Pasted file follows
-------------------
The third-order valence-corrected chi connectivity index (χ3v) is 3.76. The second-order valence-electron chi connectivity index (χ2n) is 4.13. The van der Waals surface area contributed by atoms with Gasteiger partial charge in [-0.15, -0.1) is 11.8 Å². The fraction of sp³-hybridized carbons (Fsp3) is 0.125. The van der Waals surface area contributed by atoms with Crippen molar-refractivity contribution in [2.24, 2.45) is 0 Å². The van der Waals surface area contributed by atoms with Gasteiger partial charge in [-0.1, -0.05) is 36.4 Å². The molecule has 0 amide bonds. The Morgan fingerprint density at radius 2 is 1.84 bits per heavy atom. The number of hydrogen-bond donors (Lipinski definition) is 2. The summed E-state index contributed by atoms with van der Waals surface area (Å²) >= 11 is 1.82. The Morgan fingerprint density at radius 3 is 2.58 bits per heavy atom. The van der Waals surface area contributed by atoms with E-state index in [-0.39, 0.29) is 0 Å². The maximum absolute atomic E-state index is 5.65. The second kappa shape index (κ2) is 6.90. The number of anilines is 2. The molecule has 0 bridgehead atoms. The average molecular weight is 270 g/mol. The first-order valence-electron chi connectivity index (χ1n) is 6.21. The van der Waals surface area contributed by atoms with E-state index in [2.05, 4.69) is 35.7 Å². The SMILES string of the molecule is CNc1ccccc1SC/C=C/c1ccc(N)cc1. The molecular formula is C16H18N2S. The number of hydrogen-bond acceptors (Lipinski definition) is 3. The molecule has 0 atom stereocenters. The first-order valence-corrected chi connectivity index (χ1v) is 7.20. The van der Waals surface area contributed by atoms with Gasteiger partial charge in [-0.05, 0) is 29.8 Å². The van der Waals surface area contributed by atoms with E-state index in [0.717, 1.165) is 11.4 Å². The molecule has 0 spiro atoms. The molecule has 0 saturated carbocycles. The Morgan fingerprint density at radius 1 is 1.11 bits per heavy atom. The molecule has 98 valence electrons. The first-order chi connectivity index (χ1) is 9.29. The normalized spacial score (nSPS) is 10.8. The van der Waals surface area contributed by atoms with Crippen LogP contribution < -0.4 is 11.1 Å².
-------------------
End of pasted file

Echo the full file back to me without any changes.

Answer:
The third-order valence-corrected chi connectivity index (χ3v) is 3.76. The second-order valence-electron chi connectivity index (χ2n) is 4.13. The van der Waals surface area contributed by atoms with Gasteiger partial charge in [-0.15, -0.1) is 11.8 Å². The fraction of sp³-hybridized carbons (Fsp3) is 0.125. The van der Waals surface area contributed by atoms with Crippen molar-refractivity contribution in [2.24, 2.45) is 0 Å². The van der Waals surface area contributed by atoms with Gasteiger partial charge in [-0.1, -0.05) is 36.4 Å². The molecule has 0 amide bonds. The Morgan fingerprint density at radius 2 is 1.84 bits per heavy atom. The number of hydrogen-bond donors (Lipinski definition) is 2. The summed E-state index contributed by atoms with van der Waals surface area (Å²) >= 11 is 1.82. The Morgan fingerprint density at radius 3 is 2.58 bits per heavy atom. The van der Waals surface area contributed by atoms with E-state index in [-0.39, 0.29) is 0 Å². The maximum absolute atomic E-state index is 5.65. The second kappa shape index (κ2) is 6.90. The number of anilines is 2. The molecule has 0 bridgehead atoms. The average molecular weight is 270 g/mol. The first-order valence-electron chi connectivity index (χ1n) is 6.21. The van der Waals surface area contributed by atoms with E-state index in [2.05, 4.69) is 35.7 Å². The SMILES string of the molecule is CNc1ccccc1SC/C=C/c1ccc(N)cc1. The molecular formula is C16H18N2S. The number of hydrogen-bond acceptors (Lipinski definition) is 3. The molecule has 0 atom stereocenters. The first-order valence-corrected chi connectivity index (χ1v) is 7.20. The van der Waals surface area contributed by atoms with Gasteiger partial charge in [-0.05, 0) is 29.8 Å². The van der Waals surface area contributed by atoms with E-state index in [0.717, 1.165) is 11.4 Å². The molecule has 0 spiro atoms. The molecule has 0 saturated carbocycles. The Morgan fingerprint density at radius 1 is 1.11 bits per heavy atom. The molecule has 98 valence electrons. The first-order chi connectivity index (χ1) is 9.29. The normalized spacial score (nSPS) is 10.8. The van der Waals surface area contributed by atoms with Crippen LogP contribution < -0.4 is 11.1 Å².